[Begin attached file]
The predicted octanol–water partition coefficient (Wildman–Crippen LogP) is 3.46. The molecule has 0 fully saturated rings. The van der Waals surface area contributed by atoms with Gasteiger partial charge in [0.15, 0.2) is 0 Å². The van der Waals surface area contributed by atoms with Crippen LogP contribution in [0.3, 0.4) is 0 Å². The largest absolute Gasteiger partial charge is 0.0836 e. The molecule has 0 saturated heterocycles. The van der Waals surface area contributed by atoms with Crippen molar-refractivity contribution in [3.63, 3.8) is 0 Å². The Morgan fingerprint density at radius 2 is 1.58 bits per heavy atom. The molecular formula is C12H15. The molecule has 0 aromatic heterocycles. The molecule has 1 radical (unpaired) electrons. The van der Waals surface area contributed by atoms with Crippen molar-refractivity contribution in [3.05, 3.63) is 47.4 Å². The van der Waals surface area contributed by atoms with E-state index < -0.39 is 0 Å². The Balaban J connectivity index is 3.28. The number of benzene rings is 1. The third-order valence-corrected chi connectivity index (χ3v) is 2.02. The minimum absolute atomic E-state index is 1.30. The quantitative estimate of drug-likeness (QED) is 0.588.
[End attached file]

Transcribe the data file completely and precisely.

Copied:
The predicted octanol–water partition coefficient (Wildman–Crippen LogP) is 3.46. The molecule has 0 fully saturated rings. The van der Waals surface area contributed by atoms with Gasteiger partial charge in [0.15, 0.2) is 0 Å². The van der Waals surface area contributed by atoms with Crippen LogP contribution in [0.3, 0.4) is 0 Å². The largest absolute Gasteiger partial charge is 0.0836 e. The molecule has 0 saturated heterocycles. The van der Waals surface area contributed by atoms with Crippen molar-refractivity contribution in [3.63, 3.8) is 0 Å². The Morgan fingerprint density at radius 2 is 1.58 bits per heavy atom. The molecular formula is C12H15. The molecule has 0 aromatic heterocycles. The molecule has 1 radical (unpaired) electrons. The van der Waals surface area contributed by atoms with Crippen molar-refractivity contribution in [3.05, 3.63) is 47.4 Å². The van der Waals surface area contributed by atoms with E-state index < -0.39 is 0 Å². The Balaban J connectivity index is 3.28. The number of benzene rings is 1. The third-order valence-corrected chi connectivity index (χ3v) is 2.02. The minimum absolute atomic E-state index is 1.30. The quantitative estimate of drug-likeness (QED) is 0.588.